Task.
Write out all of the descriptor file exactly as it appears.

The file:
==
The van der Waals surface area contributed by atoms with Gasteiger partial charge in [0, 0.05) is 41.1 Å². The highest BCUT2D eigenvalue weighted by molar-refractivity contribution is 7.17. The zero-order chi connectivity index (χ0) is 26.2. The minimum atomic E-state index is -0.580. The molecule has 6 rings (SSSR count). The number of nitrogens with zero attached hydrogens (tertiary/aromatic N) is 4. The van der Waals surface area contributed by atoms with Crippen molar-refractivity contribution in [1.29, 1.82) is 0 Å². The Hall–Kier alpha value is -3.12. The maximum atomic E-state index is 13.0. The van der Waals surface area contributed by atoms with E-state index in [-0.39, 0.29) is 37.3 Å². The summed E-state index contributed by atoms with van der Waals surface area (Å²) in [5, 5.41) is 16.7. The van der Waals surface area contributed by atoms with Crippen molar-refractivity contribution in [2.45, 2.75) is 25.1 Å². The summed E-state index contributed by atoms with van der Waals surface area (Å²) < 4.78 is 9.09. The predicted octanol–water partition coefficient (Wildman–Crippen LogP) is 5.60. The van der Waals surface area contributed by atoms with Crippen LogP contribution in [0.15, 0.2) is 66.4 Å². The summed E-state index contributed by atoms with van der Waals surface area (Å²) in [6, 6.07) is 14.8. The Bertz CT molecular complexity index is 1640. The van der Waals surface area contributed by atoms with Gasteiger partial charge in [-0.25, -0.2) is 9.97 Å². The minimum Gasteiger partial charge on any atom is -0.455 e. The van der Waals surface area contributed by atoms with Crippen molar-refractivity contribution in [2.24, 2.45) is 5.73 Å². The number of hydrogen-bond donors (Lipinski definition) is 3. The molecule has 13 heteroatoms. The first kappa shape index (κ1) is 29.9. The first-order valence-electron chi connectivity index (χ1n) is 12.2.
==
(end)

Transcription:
The van der Waals surface area contributed by atoms with Gasteiger partial charge in [0, 0.05) is 41.1 Å². The highest BCUT2D eigenvalue weighted by molar-refractivity contribution is 7.17. The zero-order chi connectivity index (χ0) is 26.2. The minimum atomic E-state index is -0.580. The molecule has 6 rings (SSSR count). The number of nitrogens with zero attached hydrogens (tertiary/aromatic N) is 4. The van der Waals surface area contributed by atoms with Crippen molar-refractivity contribution in [1.29, 1.82) is 0 Å². The Hall–Kier alpha value is -3.12. The maximum atomic E-state index is 13.0. The van der Waals surface area contributed by atoms with E-state index in [-0.39, 0.29) is 37.3 Å². The summed E-state index contributed by atoms with van der Waals surface area (Å²) in [5, 5.41) is 16.7. The van der Waals surface area contributed by atoms with Crippen molar-refractivity contribution in [2.45, 2.75) is 25.1 Å². The summed E-state index contributed by atoms with van der Waals surface area (Å²) < 4.78 is 9.09. The predicted octanol–water partition coefficient (Wildman–Crippen LogP) is 5.60. The van der Waals surface area contributed by atoms with Crippen LogP contribution in [0.15, 0.2) is 66.4 Å². The summed E-state index contributed by atoms with van der Waals surface area (Å²) in [6, 6.07) is 14.8. The Bertz CT molecular complexity index is 1640. The van der Waals surface area contributed by atoms with Gasteiger partial charge in [-0.25, -0.2) is 9.97 Å². The minimum Gasteiger partial charge on any atom is -0.455 e. The van der Waals surface area contributed by atoms with Crippen molar-refractivity contribution in [2.24, 2.45) is 5.73 Å². The number of hydrogen-bond donors (Lipinski definition) is 3. The molecule has 13 heteroatoms. The first kappa shape index (κ1) is 29.9. The first-order valence-electron chi connectivity index (χ1n) is 12.2.